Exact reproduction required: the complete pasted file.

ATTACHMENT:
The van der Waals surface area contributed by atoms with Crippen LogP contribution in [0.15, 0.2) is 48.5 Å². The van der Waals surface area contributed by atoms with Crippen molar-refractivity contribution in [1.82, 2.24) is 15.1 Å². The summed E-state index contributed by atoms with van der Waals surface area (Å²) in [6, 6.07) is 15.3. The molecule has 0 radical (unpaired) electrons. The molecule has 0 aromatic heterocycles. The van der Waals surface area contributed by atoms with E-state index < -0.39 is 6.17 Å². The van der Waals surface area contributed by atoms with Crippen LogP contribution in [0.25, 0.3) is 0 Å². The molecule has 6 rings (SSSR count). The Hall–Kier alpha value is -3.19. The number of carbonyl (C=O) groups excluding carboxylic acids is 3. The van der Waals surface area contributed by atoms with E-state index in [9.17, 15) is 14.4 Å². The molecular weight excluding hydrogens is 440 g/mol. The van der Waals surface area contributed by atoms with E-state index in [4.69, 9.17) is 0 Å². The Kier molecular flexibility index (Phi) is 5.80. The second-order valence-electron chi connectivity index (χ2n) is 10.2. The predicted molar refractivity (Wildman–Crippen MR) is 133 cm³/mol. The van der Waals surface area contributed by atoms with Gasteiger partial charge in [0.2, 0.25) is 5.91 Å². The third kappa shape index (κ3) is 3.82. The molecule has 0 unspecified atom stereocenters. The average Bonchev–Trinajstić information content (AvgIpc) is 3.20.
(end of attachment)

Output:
The van der Waals surface area contributed by atoms with Crippen LogP contribution in [0.15, 0.2) is 48.5 Å². The van der Waals surface area contributed by atoms with Crippen molar-refractivity contribution in [1.82, 2.24) is 15.1 Å². The summed E-state index contributed by atoms with van der Waals surface area (Å²) in [6, 6.07) is 15.3. The molecule has 0 radical (unpaired) electrons. The molecule has 0 aromatic heterocycles. The van der Waals surface area contributed by atoms with E-state index < -0.39 is 6.17 Å². The van der Waals surface area contributed by atoms with Crippen LogP contribution in [0.25, 0.3) is 0 Å². The molecule has 6 rings (SSSR count). The Hall–Kier alpha value is -3.19. The number of carbonyl (C=O) groups excluding carboxylic acids is 3. The van der Waals surface area contributed by atoms with E-state index in [9.17, 15) is 14.4 Å². The molecular weight excluding hydrogens is 440 g/mol. The van der Waals surface area contributed by atoms with E-state index in [4.69, 9.17) is 0 Å². The Kier molecular flexibility index (Phi) is 5.80. The second-order valence-electron chi connectivity index (χ2n) is 10.2. The predicted molar refractivity (Wildman–Crippen MR) is 133 cm³/mol. The van der Waals surface area contributed by atoms with Gasteiger partial charge in [0.2, 0.25) is 5.91 Å². The third kappa shape index (κ3) is 3.82. The molecule has 0 unspecified atom stereocenters. The average Bonchev–Trinajstić information content (AvgIpc) is 3.20.